This exchange occurred in April 2016, when Manafort’s campaign responsibilities were limited to marshaling convention delegates for Trump. The previous one I cited took place later, in July. By that point, Kilimnik and Manafort, now chair of the entire campaign, had evidently concluded that Deripaska was, in fact, their “biggest interest.”
This is reflected in the various endeavors they undertook on behalf of Deripaska and the Kremlin both during and after Manafort’s tenure with the campaign. As we saw in Part 3, one of these initiatives involved a Kremlin-backed “peace plan” for eastern Ukraine. According to the Senate report, Manafort and Kilimnik coordinated with Deripaska’s associates on the project, a key goal of which was to secure support from a future Trump administration.
Further underscoring Deripaska’s importance to Manafort and Kilimnik is the value they placed on repairing relations with the Russian billionaire in the wake of Trump’s victory.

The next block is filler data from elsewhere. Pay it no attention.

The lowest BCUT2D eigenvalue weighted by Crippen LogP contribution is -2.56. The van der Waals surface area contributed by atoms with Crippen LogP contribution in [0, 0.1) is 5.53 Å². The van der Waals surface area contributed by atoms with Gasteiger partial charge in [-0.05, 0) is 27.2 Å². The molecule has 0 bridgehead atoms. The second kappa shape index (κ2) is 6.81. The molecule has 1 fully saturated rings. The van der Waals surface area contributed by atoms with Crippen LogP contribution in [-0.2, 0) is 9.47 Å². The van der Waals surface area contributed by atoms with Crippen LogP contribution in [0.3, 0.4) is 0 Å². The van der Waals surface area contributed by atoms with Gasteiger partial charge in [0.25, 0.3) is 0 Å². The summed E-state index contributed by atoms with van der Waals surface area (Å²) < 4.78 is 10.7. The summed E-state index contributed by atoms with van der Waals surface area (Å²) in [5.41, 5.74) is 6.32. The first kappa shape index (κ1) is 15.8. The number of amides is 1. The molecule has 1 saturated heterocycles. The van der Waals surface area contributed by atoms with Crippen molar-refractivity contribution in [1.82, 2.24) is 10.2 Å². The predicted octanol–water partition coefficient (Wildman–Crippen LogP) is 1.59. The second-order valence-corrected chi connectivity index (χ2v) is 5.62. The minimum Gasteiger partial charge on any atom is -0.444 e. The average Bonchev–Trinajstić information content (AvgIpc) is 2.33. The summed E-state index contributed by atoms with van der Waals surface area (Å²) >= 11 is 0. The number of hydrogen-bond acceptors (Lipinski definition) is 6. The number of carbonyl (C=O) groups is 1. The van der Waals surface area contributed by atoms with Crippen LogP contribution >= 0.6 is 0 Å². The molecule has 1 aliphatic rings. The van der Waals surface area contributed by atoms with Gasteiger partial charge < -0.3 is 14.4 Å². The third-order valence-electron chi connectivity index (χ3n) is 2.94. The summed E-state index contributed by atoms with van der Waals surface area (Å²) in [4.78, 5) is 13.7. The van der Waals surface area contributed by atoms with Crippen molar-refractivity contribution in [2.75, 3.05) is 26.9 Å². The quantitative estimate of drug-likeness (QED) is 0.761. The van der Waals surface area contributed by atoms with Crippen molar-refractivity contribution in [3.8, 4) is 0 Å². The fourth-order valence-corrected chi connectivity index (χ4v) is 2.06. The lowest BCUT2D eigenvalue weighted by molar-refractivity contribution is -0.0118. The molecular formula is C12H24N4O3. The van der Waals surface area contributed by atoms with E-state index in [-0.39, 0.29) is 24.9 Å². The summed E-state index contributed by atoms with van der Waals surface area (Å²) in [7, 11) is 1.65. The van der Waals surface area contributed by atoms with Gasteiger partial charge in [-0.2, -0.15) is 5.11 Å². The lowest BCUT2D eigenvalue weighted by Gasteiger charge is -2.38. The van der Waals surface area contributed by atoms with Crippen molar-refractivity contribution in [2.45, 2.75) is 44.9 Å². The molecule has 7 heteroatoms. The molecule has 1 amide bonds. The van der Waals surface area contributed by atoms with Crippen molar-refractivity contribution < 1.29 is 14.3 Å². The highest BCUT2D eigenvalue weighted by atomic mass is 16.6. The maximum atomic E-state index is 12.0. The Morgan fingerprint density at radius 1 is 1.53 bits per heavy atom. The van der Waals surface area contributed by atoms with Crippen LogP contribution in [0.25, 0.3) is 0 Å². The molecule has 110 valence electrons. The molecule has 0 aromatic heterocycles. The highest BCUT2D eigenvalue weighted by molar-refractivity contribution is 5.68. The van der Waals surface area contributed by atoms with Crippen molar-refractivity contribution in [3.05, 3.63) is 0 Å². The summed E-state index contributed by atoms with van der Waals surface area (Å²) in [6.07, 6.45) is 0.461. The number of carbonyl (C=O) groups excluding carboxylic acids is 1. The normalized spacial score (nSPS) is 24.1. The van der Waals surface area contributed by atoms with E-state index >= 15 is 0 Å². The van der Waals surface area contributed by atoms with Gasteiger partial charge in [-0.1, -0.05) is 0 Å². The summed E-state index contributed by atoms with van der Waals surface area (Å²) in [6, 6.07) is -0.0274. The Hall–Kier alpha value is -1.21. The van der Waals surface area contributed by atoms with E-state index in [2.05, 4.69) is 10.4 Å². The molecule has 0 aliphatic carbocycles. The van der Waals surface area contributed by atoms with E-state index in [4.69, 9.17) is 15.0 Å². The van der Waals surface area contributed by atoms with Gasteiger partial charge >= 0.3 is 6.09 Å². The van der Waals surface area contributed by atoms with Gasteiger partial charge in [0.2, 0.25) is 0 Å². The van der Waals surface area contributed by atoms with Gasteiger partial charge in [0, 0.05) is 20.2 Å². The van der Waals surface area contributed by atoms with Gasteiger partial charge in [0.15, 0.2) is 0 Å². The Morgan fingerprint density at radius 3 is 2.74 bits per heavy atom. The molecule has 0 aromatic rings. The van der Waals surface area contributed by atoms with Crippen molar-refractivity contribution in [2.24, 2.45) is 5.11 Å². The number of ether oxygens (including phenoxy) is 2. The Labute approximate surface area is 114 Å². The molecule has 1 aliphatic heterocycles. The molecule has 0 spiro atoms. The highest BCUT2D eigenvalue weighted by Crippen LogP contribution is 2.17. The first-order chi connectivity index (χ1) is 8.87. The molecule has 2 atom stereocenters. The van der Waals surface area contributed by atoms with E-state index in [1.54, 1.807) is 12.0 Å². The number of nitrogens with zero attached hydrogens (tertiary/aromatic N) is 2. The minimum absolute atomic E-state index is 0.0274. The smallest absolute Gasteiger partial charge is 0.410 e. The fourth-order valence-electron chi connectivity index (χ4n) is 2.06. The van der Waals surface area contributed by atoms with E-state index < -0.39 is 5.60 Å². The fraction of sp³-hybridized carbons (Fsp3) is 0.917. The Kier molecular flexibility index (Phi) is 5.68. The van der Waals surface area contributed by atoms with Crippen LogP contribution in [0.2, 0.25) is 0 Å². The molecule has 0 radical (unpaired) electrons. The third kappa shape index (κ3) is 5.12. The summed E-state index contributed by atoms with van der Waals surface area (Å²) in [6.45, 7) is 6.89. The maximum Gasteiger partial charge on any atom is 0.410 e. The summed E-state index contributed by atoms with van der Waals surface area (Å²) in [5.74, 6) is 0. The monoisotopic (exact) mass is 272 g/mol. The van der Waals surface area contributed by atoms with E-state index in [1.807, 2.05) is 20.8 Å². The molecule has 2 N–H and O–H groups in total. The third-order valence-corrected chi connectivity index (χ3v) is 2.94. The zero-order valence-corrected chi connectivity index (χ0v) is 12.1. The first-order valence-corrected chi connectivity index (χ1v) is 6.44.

In January 2017, before Trump was sworn-in, Manafort traveled to Madrid to meet Georgy Oganov, one of Deripaska’s top advisers. The idea, in Kilimnik’s words, was “recreating [the] old friendship” with the Russian billionaire. Chief among their objectives was to settle Manafort’s outstanding debt to Deripaska (referred to below as “the Pericles matter”). Oganov informed Manafort that resolving this issue would require a sit-down with Deripaska himself. (Manafort—quite wisely—told Oganov he would not travel to Ukraine or Russia for such a meeting.)